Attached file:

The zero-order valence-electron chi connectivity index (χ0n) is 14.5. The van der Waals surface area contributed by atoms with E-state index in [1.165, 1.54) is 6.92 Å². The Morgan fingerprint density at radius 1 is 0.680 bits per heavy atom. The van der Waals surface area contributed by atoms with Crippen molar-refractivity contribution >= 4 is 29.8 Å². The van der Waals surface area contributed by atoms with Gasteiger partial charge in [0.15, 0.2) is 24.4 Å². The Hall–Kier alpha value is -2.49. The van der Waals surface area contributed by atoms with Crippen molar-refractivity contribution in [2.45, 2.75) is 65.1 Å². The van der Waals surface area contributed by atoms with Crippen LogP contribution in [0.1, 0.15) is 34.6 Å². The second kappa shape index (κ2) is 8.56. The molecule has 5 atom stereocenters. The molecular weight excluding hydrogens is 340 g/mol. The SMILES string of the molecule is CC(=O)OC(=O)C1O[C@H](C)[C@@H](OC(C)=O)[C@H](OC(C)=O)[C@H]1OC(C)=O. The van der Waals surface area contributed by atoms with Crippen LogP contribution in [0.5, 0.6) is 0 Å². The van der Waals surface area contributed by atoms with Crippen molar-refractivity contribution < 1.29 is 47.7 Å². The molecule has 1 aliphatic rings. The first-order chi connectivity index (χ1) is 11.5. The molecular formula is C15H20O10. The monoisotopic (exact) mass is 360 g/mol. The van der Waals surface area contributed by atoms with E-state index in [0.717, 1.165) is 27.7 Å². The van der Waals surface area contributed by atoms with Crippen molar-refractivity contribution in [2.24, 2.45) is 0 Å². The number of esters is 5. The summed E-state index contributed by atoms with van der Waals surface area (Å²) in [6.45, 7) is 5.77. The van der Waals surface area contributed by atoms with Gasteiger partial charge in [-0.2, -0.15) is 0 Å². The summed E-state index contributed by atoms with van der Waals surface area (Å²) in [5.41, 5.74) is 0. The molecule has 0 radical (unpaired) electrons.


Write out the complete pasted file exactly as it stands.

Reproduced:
The zero-order valence-electron chi connectivity index (χ0n) is 14.5. The van der Waals surface area contributed by atoms with E-state index in [1.165, 1.54) is 6.92 Å². The Morgan fingerprint density at radius 1 is 0.680 bits per heavy atom. The van der Waals surface area contributed by atoms with Crippen molar-refractivity contribution >= 4 is 29.8 Å². The van der Waals surface area contributed by atoms with Gasteiger partial charge in [0.15, 0.2) is 24.4 Å². The Hall–Kier alpha value is -2.49. The van der Waals surface area contributed by atoms with Crippen molar-refractivity contribution in [2.45, 2.75) is 65.1 Å². The van der Waals surface area contributed by atoms with Crippen LogP contribution in [0.1, 0.15) is 34.6 Å². The second kappa shape index (κ2) is 8.56. The molecule has 5 atom stereocenters. The molecular weight excluding hydrogens is 340 g/mol. The SMILES string of the molecule is CC(=O)OC(=O)C1O[C@H](C)[C@@H](OC(C)=O)[C@H](OC(C)=O)[C@H]1OC(C)=O. The van der Waals surface area contributed by atoms with Crippen LogP contribution in [0.5, 0.6) is 0 Å². The van der Waals surface area contributed by atoms with Crippen molar-refractivity contribution < 1.29 is 47.7 Å². The molecule has 1 aliphatic rings. The first-order chi connectivity index (χ1) is 11.5. The molecular formula is C15H20O10. The monoisotopic (exact) mass is 360 g/mol. The van der Waals surface area contributed by atoms with E-state index in [0.717, 1.165) is 27.7 Å². The van der Waals surface area contributed by atoms with Crippen molar-refractivity contribution in [2.24, 2.45) is 0 Å². The number of esters is 5. The summed E-state index contributed by atoms with van der Waals surface area (Å²) in [6.45, 7) is 5.77. The van der Waals surface area contributed by atoms with Gasteiger partial charge in [-0.2, -0.15) is 0 Å². The summed E-state index contributed by atoms with van der Waals surface area (Å²) in [5.41, 5.74) is 0. The molecule has 0 radical (unpaired) electrons.